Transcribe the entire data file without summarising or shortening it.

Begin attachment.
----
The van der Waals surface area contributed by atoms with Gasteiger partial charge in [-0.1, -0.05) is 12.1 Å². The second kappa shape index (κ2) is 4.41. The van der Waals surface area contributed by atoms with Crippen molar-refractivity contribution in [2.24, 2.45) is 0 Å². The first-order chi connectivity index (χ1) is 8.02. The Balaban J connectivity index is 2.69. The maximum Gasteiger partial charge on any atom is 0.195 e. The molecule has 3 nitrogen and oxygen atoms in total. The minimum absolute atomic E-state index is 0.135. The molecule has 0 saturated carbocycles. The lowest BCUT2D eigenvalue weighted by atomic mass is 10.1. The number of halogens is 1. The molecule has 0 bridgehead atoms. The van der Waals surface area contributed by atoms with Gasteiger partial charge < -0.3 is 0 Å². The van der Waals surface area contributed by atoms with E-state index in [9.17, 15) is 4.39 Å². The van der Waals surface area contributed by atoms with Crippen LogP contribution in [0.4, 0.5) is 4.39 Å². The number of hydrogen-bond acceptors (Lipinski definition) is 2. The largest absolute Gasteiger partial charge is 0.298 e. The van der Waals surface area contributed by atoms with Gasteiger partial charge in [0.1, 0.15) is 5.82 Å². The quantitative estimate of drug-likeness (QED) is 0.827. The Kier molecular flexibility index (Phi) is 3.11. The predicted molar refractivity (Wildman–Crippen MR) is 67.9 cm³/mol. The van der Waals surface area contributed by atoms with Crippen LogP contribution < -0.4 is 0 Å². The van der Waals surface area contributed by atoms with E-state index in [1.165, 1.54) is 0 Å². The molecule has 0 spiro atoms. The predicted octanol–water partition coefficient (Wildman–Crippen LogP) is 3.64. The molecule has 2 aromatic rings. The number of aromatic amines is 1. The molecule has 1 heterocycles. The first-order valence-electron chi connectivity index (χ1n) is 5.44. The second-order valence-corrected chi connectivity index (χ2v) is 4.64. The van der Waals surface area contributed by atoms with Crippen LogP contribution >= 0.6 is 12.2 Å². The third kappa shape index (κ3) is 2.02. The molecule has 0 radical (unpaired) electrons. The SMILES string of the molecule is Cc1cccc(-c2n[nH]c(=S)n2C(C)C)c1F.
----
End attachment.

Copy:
The van der Waals surface area contributed by atoms with Gasteiger partial charge in [-0.1, -0.05) is 12.1 Å². The second kappa shape index (κ2) is 4.41. The van der Waals surface area contributed by atoms with Crippen molar-refractivity contribution in [2.24, 2.45) is 0 Å². The first-order chi connectivity index (χ1) is 8.02. The Balaban J connectivity index is 2.69. The maximum Gasteiger partial charge on any atom is 0.195 e. The molecule has 3 nitrogen and oxygen atoms in total. The minimum absolute atomic E-state index is 0.135. The molecule has 0 saturated carbocycles. The lowest BCUT2D eigenvalue weighted by atomic mass is 10.1. The number of halogens is 1. The molecule has 0 bridgehead atoms. The van der Waals surface area contributed by atoms with Gasteiger partial charge < -0.3 is 0 Å². The van der Waals surface area contributed by atoms with E-state index in [9.17, 15) is 4.39 Å². The van der Waals surface area contributed by atoms with Crippen LogP contribution in [0.4, 0.5) is 4.39 Å². The number of hydrogen-bond acceptors (Lipinski definition) is 2. The largest absolute Gasteiger partial charge is 0.298 e. The van der Waals surface area contributed by atoms with Gasteiger partial charge in [0.1, 0.15) is 5.82 Å². The quantitative estimate of drug-likeness (QED) is 0.827. The Kier molecular flexibility index (Phi) is 3.11. The predicted molar refractivity (Wildman–Crippen MR) is 67.9 cm³/mol. The van der Waals surface area contributed by atoms with Crippen LogP contribution < -0.4 is 0 Å². The van der Waals surface area contributed by atoms with E-state index in [1.165, 1.54) is 0 Å². The molecule has 0 spiro atoms. The predicted octanol–water partition coefficient (Wildman–Crippen LogP) is 3.64. The molecule has 2 aromatic rings. The number of aromatic amines is 1. The molecule has 1 heterocycles. The first-order valence-electron chi connectivity index (χ1n) is 5.44. The second-order valence-corrected chi connectivity index (χ2v) is 4.64. The van der Waals surface area contributed by atoms with Crippen LogP contribution >= 0.6 is 12.2 Å². The third kappa shape index (κ3) is 2.02. The molecule has 0 radical (unpaired) electrons. The SMILES string of the molecule is Cc1cccc(-c2n[nH]c(=S)n2C(C)C)c1F.